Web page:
Though I haven't started it yet, I've been looking up reviews about GR and it sounds bat shit crazy which is intriguing to me, but sounds like it's going to be a difficult read. Guess I'll find out in the next week or two... Many places I looked into recommended using this website in which some guy made illustrations for every page of the book:

    http://www.themodernword.com/pynchon/zak_smith/page index.htm

    :oh_my:

  • dwyhajlo said:
    I haven't read it yet, but it is on my list.

    I'm actually in the middle of reading Infinite Jest right now, though.

    i've been "in the middle" of reading this for like four months now. i picked it up arbitrarily never anticipating the undertaking would be so long.

  • gareth said:

    This was great. Seriously, thanks for posting the link. This line made me laugh:

    "I had stuff to do that confined my reading to the 10 PM ???midnight slot. I'd stumble off to bed, my brainwaves commandeered by Pynchon's insinuating narrative voice, to a night of uneasy dreams that fed off some of the most disturbing latent content modern fiction can provide. It was a strange six weeks, and I had the sense that I was leading a kind of secret life in my own Zone."

    It took me more than 6 weeks to read it but this was my experience too.

  • dollar_bindollar_bin I heartily endorse this product and/or event 2,321 Posts
    Unlike most books, Gravity's Rainbow has a calculus joke in it.


    I r dr r-ed mightily

  • goatboygoatboy 371 Posts
    Took me three tries to get through GR, but it was well worth the effort and persistence.
    I've made up for it by re-reading it twice.
    The Companion definitely makes the going easier...

  • buttonbutton 1,475 Posts
    GR often gets written up as this far out LSD trip, and there are clearly parts that would lend support to that, but I feel like those are just small asides compared to the book in its entirety, which I would describe as beautiful far more than I would "trippy" (but admittedly I haven't gotten to the last act yet).

    At any rate, I am having trouble accepting the fact that this work was conceived by one brain and one brain alone.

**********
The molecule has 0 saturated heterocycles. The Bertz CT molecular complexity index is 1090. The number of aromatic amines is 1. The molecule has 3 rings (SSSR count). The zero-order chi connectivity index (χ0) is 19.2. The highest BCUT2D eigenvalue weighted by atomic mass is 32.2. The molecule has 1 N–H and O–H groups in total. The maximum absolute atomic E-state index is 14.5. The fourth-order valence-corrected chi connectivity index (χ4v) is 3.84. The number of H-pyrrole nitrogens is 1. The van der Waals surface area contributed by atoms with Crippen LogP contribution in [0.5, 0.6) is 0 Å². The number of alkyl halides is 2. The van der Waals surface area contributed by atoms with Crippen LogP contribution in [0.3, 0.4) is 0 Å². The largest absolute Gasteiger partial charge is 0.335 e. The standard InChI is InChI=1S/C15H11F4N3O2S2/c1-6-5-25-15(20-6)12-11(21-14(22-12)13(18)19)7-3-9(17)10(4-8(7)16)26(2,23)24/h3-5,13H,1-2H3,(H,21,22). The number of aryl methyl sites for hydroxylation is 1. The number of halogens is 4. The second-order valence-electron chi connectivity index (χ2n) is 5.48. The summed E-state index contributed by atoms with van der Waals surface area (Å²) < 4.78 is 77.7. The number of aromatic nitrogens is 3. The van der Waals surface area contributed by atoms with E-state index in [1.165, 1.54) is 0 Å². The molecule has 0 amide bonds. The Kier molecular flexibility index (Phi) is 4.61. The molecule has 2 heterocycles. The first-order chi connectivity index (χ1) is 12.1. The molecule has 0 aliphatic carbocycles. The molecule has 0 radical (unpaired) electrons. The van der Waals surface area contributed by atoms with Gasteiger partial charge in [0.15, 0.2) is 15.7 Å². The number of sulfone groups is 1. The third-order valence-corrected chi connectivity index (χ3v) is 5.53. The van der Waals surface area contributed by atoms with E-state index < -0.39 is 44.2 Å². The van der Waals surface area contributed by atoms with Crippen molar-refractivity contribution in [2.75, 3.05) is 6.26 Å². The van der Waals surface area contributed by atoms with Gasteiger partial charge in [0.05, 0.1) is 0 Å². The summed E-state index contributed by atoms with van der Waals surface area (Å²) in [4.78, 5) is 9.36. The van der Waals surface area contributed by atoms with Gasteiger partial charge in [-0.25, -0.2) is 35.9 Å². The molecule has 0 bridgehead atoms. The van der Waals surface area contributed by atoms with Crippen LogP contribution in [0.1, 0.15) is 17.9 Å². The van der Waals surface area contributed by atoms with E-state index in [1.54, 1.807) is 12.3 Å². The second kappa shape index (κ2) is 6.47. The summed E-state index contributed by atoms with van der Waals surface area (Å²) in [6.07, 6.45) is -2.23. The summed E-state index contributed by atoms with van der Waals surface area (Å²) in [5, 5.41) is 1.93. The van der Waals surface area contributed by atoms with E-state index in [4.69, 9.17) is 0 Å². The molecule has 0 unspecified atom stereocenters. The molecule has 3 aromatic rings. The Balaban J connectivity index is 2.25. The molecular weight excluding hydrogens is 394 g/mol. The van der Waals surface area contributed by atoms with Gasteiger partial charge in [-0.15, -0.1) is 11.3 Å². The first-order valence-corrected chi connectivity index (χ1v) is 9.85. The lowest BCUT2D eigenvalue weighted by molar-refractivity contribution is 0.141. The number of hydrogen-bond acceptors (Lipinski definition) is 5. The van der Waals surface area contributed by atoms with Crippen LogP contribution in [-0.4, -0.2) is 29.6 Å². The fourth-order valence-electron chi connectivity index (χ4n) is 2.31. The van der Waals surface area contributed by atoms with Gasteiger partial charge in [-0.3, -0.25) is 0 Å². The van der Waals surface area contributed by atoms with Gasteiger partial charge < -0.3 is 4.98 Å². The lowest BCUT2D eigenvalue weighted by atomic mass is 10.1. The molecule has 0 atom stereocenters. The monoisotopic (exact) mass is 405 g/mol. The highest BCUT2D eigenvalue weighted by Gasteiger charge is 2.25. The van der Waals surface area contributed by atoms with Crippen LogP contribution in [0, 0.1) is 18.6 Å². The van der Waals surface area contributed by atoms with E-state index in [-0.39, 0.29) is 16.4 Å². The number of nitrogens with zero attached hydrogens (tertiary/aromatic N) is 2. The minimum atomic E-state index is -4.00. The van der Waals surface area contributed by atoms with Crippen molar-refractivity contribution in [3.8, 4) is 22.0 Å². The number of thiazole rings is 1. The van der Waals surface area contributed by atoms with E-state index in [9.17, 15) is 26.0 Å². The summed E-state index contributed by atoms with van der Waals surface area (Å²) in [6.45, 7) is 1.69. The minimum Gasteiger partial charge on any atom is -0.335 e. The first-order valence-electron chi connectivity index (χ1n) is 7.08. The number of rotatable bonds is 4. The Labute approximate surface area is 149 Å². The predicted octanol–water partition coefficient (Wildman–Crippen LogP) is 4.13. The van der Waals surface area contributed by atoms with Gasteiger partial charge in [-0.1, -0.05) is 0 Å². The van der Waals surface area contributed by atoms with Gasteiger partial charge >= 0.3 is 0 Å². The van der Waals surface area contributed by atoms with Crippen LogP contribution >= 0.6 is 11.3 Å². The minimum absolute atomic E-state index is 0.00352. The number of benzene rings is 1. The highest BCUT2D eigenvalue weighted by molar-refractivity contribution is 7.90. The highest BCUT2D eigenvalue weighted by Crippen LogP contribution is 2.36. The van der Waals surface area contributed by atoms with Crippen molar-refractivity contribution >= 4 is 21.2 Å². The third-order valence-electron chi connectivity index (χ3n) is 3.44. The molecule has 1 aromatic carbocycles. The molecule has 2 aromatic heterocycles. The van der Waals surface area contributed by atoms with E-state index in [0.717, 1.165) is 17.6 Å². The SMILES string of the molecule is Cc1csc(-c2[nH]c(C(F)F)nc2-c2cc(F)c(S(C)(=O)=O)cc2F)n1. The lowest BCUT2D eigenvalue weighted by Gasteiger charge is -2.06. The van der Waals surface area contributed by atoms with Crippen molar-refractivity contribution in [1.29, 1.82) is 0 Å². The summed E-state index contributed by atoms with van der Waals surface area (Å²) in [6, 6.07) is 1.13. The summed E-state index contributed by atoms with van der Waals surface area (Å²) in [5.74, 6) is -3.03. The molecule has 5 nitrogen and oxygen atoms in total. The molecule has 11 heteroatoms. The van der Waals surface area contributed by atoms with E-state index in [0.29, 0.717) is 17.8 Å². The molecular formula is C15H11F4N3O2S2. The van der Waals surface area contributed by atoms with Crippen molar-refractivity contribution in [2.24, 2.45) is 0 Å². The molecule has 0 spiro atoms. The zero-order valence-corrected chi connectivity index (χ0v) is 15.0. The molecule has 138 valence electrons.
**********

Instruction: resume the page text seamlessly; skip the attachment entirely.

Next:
• HamHam 872 Posts
    Put down infinte jest after 500 pages but really liked it, i'm gonna try again soon. haven't read GR. Anyone read Gaddis's JR?

  • anyone looking for a more bite-sized Pynchon experience should try The Crying of Lot 49 - no less of a trip for it's brevity.

    Mason and Dixon is another epic yet far less cluttered / more readable than GR IMHO ...

    i would recommend these two to anyone a bit daunted by GR - of which I will happily admit I have never got past the middle! every time I restart it, I get stuck in the same place. *love* the first half though!! especially the list of banana recipes.


  • vintageinfants said:

    Don't to get twisted- this anecdote starts as a Don Gately joke in IJ with him and the Crocodiles, and is one of the parts of the book I always go back to...

    Evenin' Ladies...

  • HorseleechHorseleech 3,830 Posts
    becksdad said:
    anyone looking for a more bite-sized Pynchon experience should try The Crying of Lot 49 - no less of a trip for it's brevity.

    This is the only one I've read and liked it quite a bit.

    According to a friend who worked there, all of Pynchon's academic records at Cornell are missing and it's assumed that he hired someone to steal them for whatever reason.